This is the not-happy post, but as a disclaimer, Amie is perfectly healthy.
Back in February, we had the opportunity to do a Make-A-Wish video with Lloyd Carr and a bunch of other kids. One of those kids was named Maddie.
Feel free to go watch it for a sec if you wouldn't mind.
Maddie is the young lady on the left with the blue bandana.
I had heard someone mention Woodhaven when they were chatting, and I approached her family to make the comment that I was also from Downriver.
(Total aside, what is it about being from Downriver that you are proud of it and want to talk to others also from there? )
Anyway, we got to chatting, and I realized that Maddie was also an 8th grader.
There's something about seeing a girl in 8th grade struggle through all of this that made her....more special in my heart. I spent the year at McBride Middle School getting to know so many different 8th graders. Some had virtually no problems, others had buckets. Yet none of them had anywhere near the set of obstacles on their plates that Maddie did. Yet every time I talked to her she was happier than every one of my students.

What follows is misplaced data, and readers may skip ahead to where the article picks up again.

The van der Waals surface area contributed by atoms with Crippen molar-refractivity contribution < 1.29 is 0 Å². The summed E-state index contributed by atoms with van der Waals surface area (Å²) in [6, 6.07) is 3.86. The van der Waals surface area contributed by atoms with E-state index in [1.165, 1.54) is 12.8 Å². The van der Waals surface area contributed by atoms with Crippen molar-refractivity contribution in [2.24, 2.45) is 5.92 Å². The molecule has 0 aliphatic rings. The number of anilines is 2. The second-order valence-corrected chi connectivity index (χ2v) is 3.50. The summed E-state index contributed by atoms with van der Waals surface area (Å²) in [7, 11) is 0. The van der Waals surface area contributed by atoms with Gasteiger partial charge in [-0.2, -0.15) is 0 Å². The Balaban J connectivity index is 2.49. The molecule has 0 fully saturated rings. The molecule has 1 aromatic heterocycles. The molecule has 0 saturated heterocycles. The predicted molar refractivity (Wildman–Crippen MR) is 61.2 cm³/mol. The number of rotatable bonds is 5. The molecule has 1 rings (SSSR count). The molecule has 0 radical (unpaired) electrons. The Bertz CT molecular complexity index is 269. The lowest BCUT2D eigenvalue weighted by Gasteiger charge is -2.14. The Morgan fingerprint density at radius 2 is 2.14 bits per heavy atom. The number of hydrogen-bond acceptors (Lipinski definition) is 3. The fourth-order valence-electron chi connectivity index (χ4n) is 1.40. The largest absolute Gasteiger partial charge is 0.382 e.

In one of our last times we were in the hospital, Maddie was there as well, as her Leukemia was acting up. We spent a little time in her room chatting and playing, and she totally doted on Amie. She was a big sister in every way, and was really connecting with her. Amelie wanted to go play with her more and more (in the persistent way that only a 2-year old can do), and we had to keep holding her off due to Maddie's strength.
Maddie was Amie in a lot of ways to me. She was a girl doing her absolute best with an absolutely crappy set of circumstances and she was really happy most of the time. Think about what it is to be an 8th grade girl in most schools? You're judged on EVERYTHING, and there's a massive social hierarchy that has to be obeyed. The social pressure was amazing. When I asked Maddie about going back to school, she couldn't have been more excited. The girl had a passion for life and friends and family and religion and....everything.